Enough of enormous panoramic views over nature, sightseeing, and sunbathing now it’s time for some history! And you know I’m not into the “common” things!
So I checked the map to look for any interesting results and the musem exhibiting vehicles of all kinds, radios, phones and watches really caught my eye!
It is quite difficult to get there, because no info pages mention a particular GPS location nor coordinates, so either you ask the first person you see or you’ll end up like me, straying in some kind of Villach suburbs between old vintage houses with rich exemplary gardens. So yes. I definitely recommend to ask a local.
When you get there, you might be surprised about the timetable. It’s open each day from 10am to 12am and from 2pm to 4pm. The specialists recommend to stay up to 3 hours in there to truly enjoy all the exhibits (it’s even stated by the cash desk) what I found quite interesting due to fact that it’s open only for two hours and the amount of items shown there is that big, that you’d definitely forget what you’ve seen before and you wouldn’t be able to continue. Nevermind.
Behind the cassa sit the owners – an elderly couple, direct owners of this vast collection. They’re both very nice, willing to communicate with anyone albeit you don’t speak German and they don’t speak English.
The museum tells the story of the 1950s motorisation dreams. Right by the entrance door you’ll spot an old golden register, and let me tell you how impressive is that!!
And right behind…wow. I’d never say one single person, or one couple to be exact, is able to create such collection! On the left is a museum of watchesand the radio and phone museum is located on the ﬁrst ﬂoor. Vehicles on the ground floor are everyday vintage cars, and the museum has 260 of them, all manufactured between 1927 and 1990! Cars, motorbikes, even some kind of armoured car – a panzer is exhibited there! And on the first floor you’ll find all kinds of telecommunication means from the same era. Various types of landline and video games (tamagotchi), too!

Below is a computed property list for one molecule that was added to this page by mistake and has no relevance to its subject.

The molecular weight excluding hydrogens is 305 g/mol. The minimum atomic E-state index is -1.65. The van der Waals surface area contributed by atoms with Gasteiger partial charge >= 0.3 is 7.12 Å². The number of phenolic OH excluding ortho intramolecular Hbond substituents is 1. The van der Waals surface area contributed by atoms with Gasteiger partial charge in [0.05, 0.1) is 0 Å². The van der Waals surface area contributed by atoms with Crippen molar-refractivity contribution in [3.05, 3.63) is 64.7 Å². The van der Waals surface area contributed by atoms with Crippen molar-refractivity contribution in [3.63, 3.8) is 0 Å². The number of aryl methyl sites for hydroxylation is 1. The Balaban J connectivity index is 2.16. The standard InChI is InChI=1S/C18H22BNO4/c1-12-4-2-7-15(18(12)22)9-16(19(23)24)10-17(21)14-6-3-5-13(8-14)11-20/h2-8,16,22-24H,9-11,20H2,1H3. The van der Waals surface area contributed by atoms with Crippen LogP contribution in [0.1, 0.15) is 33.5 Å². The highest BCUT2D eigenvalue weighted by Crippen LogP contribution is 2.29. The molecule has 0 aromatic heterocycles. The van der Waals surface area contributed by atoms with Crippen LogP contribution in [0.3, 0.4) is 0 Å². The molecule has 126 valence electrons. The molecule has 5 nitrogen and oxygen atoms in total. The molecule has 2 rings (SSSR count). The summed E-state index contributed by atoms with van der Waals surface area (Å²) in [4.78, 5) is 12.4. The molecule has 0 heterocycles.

Next to all the vehicles you’ll find a PR code and you can find information about them for free on the internet. Nothing for me, really. But that first floor, on the other hand… what a nostalgia! Majority of items I knew only from the old Russian socialist books my grandma used to give me to read when I was little (I didn’t attend kindergarten, I was literally devoured into reading since I was like 3 years old so most of the time I was at home and basically my entire childhood I spent reading books that were all at least 10 years older than me. No surprise that I’m devoured into history of 20th century now, I’ve got really good grounding for that 😀 ), but some of them I recognised from my early childhood! Like those first mobile phones, video games, nintendos etc. Loved it!
The museum also offers an all-day ﬁve-o’clock tea with juke box and hits from the wild rock’n’roll era. Unfortunately that time isn’t the whole museum open neither, so (following my complaint in the fourth para) you just can’t follow the recommendations no matter what!
I’m not in a position to judge things, but a little touch-up in case of those senseless recommendation would be great.
Otherwise it’s a very nice museum with very really kind owners, I definitely recommend you to spend some time there!
Have a great day!